It's a pretty big number -- 781 is.
I mean, everything's relative. So if we're talking about grains of rice or number of snowflakes that fall in a winter, sure, fine, 781 isn't a very big number at all.
But if we're talking about number of jean jackets owned, or number of Legos stepped on — or, say, number of weekly essays someone has written and (almost always) met deadlines for — 781 is a fairly big number.
It feels big to me, anyway.
After I submitted last week's column to my editor, I decided to do the math. My first weekly Post Bulletin column — about finally being asked to join the canasta table at my mother-in-law’s — printed on Wednesday, Jan. 4, 2006. In the 15 years since that day, I've submitted 780 — now 781 — columns to my editor.
When I wrote that first column, I had a kindergartener, a preschooler, and I'd just found out weeks before that I'd landed my dream job. Then-managing editor Jay Furst had called me on the combination fax machine/office phone I’d set up in the spare bedroom. I remember leaping over a stack of Little Golden Books and dodging a trail of Matchbox cars to get to the phone before it woke my son from his nap.
“Jennifer Koski?” he'd asked. “Jay Furst at the Post Bulletin. I wonder if you might be interested in talking about an opportunity ….”
The rest, they say, is history. I ran down to our neighborhood gas station to buy two extra copies of the newspaper the first day my column appeared. My picture was in the top corner of the front page (“Introducing a new columnist…”), and it was all I could do not to say, “That’s me!” when the clerk rang up the sale.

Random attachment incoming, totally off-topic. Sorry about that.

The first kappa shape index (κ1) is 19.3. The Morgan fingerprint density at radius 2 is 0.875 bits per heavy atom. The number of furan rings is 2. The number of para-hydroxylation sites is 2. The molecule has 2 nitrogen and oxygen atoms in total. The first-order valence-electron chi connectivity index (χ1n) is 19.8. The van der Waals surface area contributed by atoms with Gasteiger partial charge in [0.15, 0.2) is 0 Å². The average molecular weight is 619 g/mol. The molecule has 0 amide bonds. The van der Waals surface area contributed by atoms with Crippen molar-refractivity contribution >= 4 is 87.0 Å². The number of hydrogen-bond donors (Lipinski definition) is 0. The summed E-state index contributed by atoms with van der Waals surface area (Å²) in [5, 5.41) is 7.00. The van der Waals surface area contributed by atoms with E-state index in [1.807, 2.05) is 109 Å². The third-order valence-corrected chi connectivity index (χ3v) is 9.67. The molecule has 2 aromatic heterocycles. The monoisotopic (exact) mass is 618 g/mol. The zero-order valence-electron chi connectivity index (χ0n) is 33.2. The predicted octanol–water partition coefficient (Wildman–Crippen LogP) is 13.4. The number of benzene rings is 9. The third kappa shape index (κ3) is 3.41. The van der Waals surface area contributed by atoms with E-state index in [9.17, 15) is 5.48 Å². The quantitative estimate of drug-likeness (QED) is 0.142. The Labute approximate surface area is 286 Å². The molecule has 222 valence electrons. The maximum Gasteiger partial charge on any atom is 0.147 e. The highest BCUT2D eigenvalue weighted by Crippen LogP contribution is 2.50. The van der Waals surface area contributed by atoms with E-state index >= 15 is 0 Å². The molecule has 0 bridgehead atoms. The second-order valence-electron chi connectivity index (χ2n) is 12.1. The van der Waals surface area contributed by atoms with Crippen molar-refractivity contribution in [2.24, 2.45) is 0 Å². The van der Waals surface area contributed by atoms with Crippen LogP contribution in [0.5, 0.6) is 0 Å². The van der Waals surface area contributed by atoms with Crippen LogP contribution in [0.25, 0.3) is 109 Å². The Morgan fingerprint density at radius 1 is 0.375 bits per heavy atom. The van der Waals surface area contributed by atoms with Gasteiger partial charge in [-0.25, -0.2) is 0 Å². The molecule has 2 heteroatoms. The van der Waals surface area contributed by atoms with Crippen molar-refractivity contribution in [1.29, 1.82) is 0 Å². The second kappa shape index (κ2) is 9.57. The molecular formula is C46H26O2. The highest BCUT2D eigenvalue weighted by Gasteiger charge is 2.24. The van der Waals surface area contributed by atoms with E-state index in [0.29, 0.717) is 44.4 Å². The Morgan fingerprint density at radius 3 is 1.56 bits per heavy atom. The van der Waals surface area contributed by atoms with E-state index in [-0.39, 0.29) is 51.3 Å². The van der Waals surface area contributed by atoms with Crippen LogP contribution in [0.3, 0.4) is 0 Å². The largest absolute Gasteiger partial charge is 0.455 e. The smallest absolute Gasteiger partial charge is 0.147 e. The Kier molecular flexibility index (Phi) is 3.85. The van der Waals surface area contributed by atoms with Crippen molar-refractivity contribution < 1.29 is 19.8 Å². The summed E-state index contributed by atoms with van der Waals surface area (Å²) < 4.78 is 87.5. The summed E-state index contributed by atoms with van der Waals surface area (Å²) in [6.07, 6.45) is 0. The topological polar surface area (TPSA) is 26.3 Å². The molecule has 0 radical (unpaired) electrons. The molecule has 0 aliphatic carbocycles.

I felt so lucky to be invited to share my stories, and the stories of my community and my neighbors. That feeling of good fortune and gratitude hasn't faded over the past 15 years.
Other things have changed. My two little boys are now in college. The Little Golden Books and Matchbox cars are tucked away in boxes under the stairs. The child who'd been napping during that first call turns 19 in a few months.
And if Jay Furst were to call me from the PB today … well, that would be kind of weird because he's since moved on to other work. But also, I wouldn’t be receiving his call on a fax machine in my home office. Partly because that home office now houses my older son's bedroom, as it has for that last dozen years or so.
Yes, much has changed. And more has happened in these years than I could’ve imagined. For starters, I couldn't have predicted back in 2005 that, nearly 15 years to the day later, I’d be writing my 781st weekly column while my boys were home on break … during a worldwide pandemic.
Or, frankly, that it was possible to think of 781 things to write about.
I couldn’t have imagined how grateful I’d feel for my readers — and for the connections and friendships I’d make through this little weekly essay of mine. How honored I’d feel when someone told me how much a particular column meant to them. How full it would make my heart to run into a reader, and have them tell me they never miss a single edition.
Every day since that first Jan. 4 column, I’ve felt privileged to be able to tell the stories that make up our lives — mine, and yours, and our community’s. Thank you for letting me tell all 781 of these stories, year after year, and column after column. Here’s to Year 16.
Jennifer Koski is associate editor at Rochester Magazine. Her column appears Tuesdays. Send comments to email@example.com.